In 1998, I travelled to Egypt and Israel on a diplomatic trip. Two impressions stayed with me to this day.
First, Israel is indeed a very small country surrounded on all sides by enemies or very tenuous friends. At one point during the trip, we stood in a former gun turret in the Golan Heights where we could see Syria, Lebanon, and Jordan in the distance. We didn’t go anywhere near the Gaza Strip because even then, although things were relatively peaceful, it was still too dangerous.
In Egypt, we soon learned the power of the military. One afternoon, our guide took me and another woman aside and told us clearly that Egypt is a “military dictatorship.” We also became quite aware of the tensions in that country between secularists, Muslim Brotherhood members and their supporters, and the Coptic Christians.
Today, as the military is evidently carrying out a coup to remove Mohamed Morsi from power, I’m not shocked by this turn of events. When Egyptians forced Hosni Mubarak from power and held elections to form a new government, it seemed logical that the most organized and most determined force in that country would win. The Muslim Brotherhood fit the bill. Since their formation eighty years ago, they had been suppressed but remained organized. The Egyptian elections offered them an opportunity to come out of the shadows and gain power.
It’s also not completely surprising that Morsi immediately began operating in a quasi-authoritarian manner. The goal of the Muslim Brotherhood is to create an Islamist state. Morsi was merely carrying out the beginning of this agenda.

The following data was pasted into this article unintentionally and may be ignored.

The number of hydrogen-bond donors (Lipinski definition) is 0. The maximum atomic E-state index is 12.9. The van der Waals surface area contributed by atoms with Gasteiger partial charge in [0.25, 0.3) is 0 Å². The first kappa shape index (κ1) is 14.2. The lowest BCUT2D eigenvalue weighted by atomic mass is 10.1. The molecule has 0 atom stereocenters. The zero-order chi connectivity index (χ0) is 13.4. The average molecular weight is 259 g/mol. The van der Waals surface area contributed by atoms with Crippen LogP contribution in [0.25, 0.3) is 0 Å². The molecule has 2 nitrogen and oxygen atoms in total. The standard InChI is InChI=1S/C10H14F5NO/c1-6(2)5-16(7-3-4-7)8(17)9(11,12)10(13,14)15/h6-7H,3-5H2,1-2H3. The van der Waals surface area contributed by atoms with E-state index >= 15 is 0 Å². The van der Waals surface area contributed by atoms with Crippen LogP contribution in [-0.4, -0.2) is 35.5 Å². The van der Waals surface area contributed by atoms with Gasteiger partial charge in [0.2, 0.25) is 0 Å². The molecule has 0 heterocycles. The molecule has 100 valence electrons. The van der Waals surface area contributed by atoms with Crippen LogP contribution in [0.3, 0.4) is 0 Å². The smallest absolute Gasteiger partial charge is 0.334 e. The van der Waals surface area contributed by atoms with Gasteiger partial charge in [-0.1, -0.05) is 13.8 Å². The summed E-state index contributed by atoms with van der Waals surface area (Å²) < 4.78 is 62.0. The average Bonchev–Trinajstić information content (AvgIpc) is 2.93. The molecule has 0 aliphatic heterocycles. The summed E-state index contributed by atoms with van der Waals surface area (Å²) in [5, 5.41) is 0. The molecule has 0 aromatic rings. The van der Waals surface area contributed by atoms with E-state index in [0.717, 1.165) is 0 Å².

Obviously, this didn’t sit well with the secularists or the Coptic Christians. Since the anniversary of Morsi’s election, they’ve been on the streets in force calling for Morsi’s removal. In a country controlled for years by the military, everyone there knows that whoever the military ultimately supports will hold power. When members of the Egyptian military flew Egyptian flags in formation over the millions gathered in Tahrir Square this week, it was rightly taken as a sign that the military supports the protestors.
As the Washington Post observed this morning, while all this transpired, the world has witnessed the “plummeting prestige and influence of the United States.”
I’m writing this as Egyptian State Run media (i.e., the military) is announcing that Morsi is no longer president. Over the past few weeks, as this crisis has unfolded, President Obama and our ambassador in Egypt have indicated support for Morsi as the democratically elected president of Egypt.
It will be interesting to see how Obama deals with this latest crisis. Truly, this is a crisis. The stability of the Middle East is at stake.
For Israel, it is an enormous problem in that Syria already poses a huge potential problem on one border. Having an unstable Egypt on a different border would create even greater instability for our ally.
While Egypt has no oil production, much of the world’s oil still flows through the Suez Canal. Thus, for the rest of the world, unrest in Egypt is extremely problematic.
Tomorrow is the 4th of July. Hopefully, President Obama is prepared to deal with unrest in Egypt and protect our Embassy in Cairo and consulates throughout Egypt on this important American anniversary, particularly in light of the fact that he apparently failed to do so in Libya on September 11th.
What happens next is probably the greatest foreign policy test of the Obama administration.
America’s greatness comes from leading, not sitting by passively as we have since Obama assumed office.
In this crisis, it’s time for America to lead.